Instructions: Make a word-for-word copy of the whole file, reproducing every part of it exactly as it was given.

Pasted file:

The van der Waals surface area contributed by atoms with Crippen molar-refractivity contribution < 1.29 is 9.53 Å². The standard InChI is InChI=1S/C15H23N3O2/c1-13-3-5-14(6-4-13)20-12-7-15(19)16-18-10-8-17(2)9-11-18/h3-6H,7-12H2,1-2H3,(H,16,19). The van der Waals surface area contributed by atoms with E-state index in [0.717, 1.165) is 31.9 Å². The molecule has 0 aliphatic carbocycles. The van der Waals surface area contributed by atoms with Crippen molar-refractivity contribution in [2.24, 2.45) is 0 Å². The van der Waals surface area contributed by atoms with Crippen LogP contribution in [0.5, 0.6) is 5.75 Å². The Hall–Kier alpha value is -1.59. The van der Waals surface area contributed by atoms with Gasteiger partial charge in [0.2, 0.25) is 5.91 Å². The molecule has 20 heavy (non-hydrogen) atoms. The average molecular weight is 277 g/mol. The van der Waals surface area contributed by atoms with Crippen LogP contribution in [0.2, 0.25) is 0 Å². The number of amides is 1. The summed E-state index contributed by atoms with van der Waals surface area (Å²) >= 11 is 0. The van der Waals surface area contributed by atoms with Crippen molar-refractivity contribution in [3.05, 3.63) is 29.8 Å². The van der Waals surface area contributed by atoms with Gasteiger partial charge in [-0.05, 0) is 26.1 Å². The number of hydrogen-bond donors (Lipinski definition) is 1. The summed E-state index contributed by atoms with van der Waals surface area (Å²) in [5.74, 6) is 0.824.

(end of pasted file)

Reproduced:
The van der Waals surface area contributed by atoms with Crippen molar-refractivity contribution < 1.29 is 9.53 Å². The standard InChI is InChI=1S/C15H23N3O2/c1-13-3-5-14(6-4-13)20-12-7-15(19)16-18-10-8-17(2)9-11-18/h3-6H,7-12H2,1-2H3,(H,16,19). The van der Waals surface area contributed by atoms with E-state index in [0.717, 1.165) is 31.9 Å². The molecule has 0 aliphatic carbocycles. The van der Waals surface area contributed by atoms with Crippen molar-refractivity contribution in [2.24, 2.45) is 0 Å². The van der Waals surface area contributed by atoms with Crippen LogP contribution in [0.5, 0.6) is 5.75 Å². The Hall–Kier alpha value is -1.59. The van der Waals surface area contributed by atoms with Gasteiger partial charge in [0.2, 0.25) is 5.91 Å². The molecule has 20 heavy (non-hydrogen) atoms. The average molecular weight is 277 g/mol. The van der Waals surface area contributed by atoms with Crippen LogP contribution in [0.2, 0.25) is 0 Å². The number of amides is 1. The summed E-state index contributed by atoms with van der Waals surface area (Å²) >= 11 is 0. The van der Waals surface area contributed by atoms with Crippen molar-refractivity contribution in [3.05, 3.63) is 29.8 Å². The van der Waals surface area contributed by atoms with Gasteiger partial charge in [-0.05, 0) is 26.1 Å². The number of hydrogen-bond donors (Lipinski definition) is 1. The summed E-state index contributed by atoms with van der Waals surface area (Å²) in [5.74, 6) is 0.824.